Jimmy Page’s Heartbreaker Tone Details

July 21, 2009 | By | 5 Replies More

Solid-State Amp; Heartbreaker Guitar Audio Below!


Jimmy with his Transonic amps, 1969, Fillmore West

Jimmy Page: Les Paul and Marshall plexi.

Live, yes – mostly. Studio, no. And for Heartbreaker? Heck no, apparently.

As a former studio musician, Jimmy knew that different gear would give him different sounds, knew what combinations would give him some sounds, and probably loved to experiment to find those sounds (we’re talking different guitars and amps here more  than effects).

His use of a Fender Tele and small Supro amp in the studio is well-known. But he also used other amps and other guitars, some of which people probably have no idea about. Luckily, thanks to this thing called the Internet, we do know what Jimmy used on the song Heartbreaker, which has a unique-to-Jimmy guitar tone. Of course, I read it on the Internet and now you are, so bear that in mind!

The always-reliable (sarcasm) Wikipedia says that “Page…disclosed to Guitar World [likewise “always reliable”] that this song in general, and the a cappella solo in particular, was the first recorded instance of his famous Gibson Les Paul/Marshall stack combination.”


It’s possible that the unaccompanied guitar solo used that combo, but the song did not, according to Dan Torres “who was there [apparently hanging around?] during the recording sessions,” according to user Suproman77 at the vintageamps.com board (aka, Plexi Palace).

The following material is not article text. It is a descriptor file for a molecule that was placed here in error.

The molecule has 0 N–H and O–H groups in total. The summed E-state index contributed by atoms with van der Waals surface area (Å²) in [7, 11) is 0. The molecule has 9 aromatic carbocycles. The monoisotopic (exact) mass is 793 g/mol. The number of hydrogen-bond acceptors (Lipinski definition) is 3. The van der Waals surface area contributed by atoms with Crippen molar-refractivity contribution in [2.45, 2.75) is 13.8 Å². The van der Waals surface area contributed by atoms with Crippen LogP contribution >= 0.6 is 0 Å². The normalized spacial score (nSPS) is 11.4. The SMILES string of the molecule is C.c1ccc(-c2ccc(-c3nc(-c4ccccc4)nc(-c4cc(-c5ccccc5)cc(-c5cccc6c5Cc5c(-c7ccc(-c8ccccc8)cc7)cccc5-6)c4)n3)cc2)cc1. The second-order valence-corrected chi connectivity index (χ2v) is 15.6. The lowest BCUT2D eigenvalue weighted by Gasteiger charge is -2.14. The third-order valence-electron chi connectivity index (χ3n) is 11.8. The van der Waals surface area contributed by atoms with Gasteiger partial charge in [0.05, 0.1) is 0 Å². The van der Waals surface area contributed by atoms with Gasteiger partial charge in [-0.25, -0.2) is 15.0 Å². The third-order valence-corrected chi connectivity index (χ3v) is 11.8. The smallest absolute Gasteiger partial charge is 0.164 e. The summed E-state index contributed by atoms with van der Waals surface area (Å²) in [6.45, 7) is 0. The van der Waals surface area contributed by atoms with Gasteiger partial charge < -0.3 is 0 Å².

The thread was about Jimmy’s Heartbreaker tone, and there was some speculation that a solid-state amp may have been used.

Here’s what was posted and attributed to Torres:rickenbacker_transonic

“It would be really hard to get the exact sound again. The [solid-state Rickenbacker] Transonic amp  [Jimmy used] was not in good repair. I was not a tech then, I was a studio musician, but my guess is it was overbiased a ton, running red hot, and most likely with parts out of spec. The speaker is a little bit ‘ratty’ sounding, perfect for the tone needed.

“A couple of guitars were there, the [’59] Les Paul and the Telecaster – a lot is the Telecaster for that Tele bass string sound [not sure if this means Heartbreaker was recorded with the Tele?]. Both had new strings and awful light gauge.